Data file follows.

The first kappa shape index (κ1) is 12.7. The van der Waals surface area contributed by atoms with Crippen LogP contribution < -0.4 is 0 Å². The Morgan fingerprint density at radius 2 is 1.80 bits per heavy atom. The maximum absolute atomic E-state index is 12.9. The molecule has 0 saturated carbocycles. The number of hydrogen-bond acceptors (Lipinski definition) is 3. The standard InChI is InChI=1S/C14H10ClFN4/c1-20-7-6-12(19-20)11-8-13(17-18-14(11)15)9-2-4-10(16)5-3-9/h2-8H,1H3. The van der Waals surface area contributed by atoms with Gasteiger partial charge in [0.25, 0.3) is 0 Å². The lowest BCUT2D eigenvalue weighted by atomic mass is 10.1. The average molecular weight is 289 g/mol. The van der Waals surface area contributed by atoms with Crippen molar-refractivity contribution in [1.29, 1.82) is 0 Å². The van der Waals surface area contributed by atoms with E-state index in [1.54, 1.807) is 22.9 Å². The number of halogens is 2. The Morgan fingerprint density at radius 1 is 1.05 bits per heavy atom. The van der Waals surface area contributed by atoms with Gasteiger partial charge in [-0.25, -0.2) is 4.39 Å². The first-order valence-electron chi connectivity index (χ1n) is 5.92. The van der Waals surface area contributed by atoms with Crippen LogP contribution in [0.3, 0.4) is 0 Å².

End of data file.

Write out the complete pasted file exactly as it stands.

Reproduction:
The first kappa shape index (κ1) is 12.7. The van der Waals surface area contributed by atoms with Crippen LogP contribution < -0.4 is 0 Å². The Morgan fingerprint density at radius 2 is 1.80 bits per heavy atom. The maximum absolute atomic E-state index is 12.9. The molecule has 0 saturated carbocycles. The number of hydrogen-bond acceptors (Lipinski definition) is 3. The standard InChI is InChI=1S/C14H10ClFN4/c1-20-7-6-12(19-20)11-8-13(17-18-14(11)15)9-2-4-10(16)5-3-9/h2-8H,1H3. The van der Waals surface area contributed by atoms with Gasteiger partial charge in [0.25, 0.3) is 0 Å². The lowest BCUT2D eigenvalue weighted by atomic mass is 10.1. The average molecular weight is 289 g/mol. The van der Waals surface area contributed by atoms with Crippen molar-refractivity contribution in [1.29, 1.82) is 0 Å². The van der Waals surface area contributed by atoms with E-state index in [1.54, 1.807) is 22.9 Å². The number of halogens is 2. The Morgan fingerprint density at radius 1 is 1.05 bits per heavy atom. The van der Waals surface area contributed by atoms with Gasteiger partial charge in [-0.25, -0.2) is 4.39 Å². The first-order valence-electron chi connectivity index (χ1n) is 5.92. The van der Waals surface area contributed by atoms with Crippen LogP contribution in [0.3, 0.4) is 0 Å².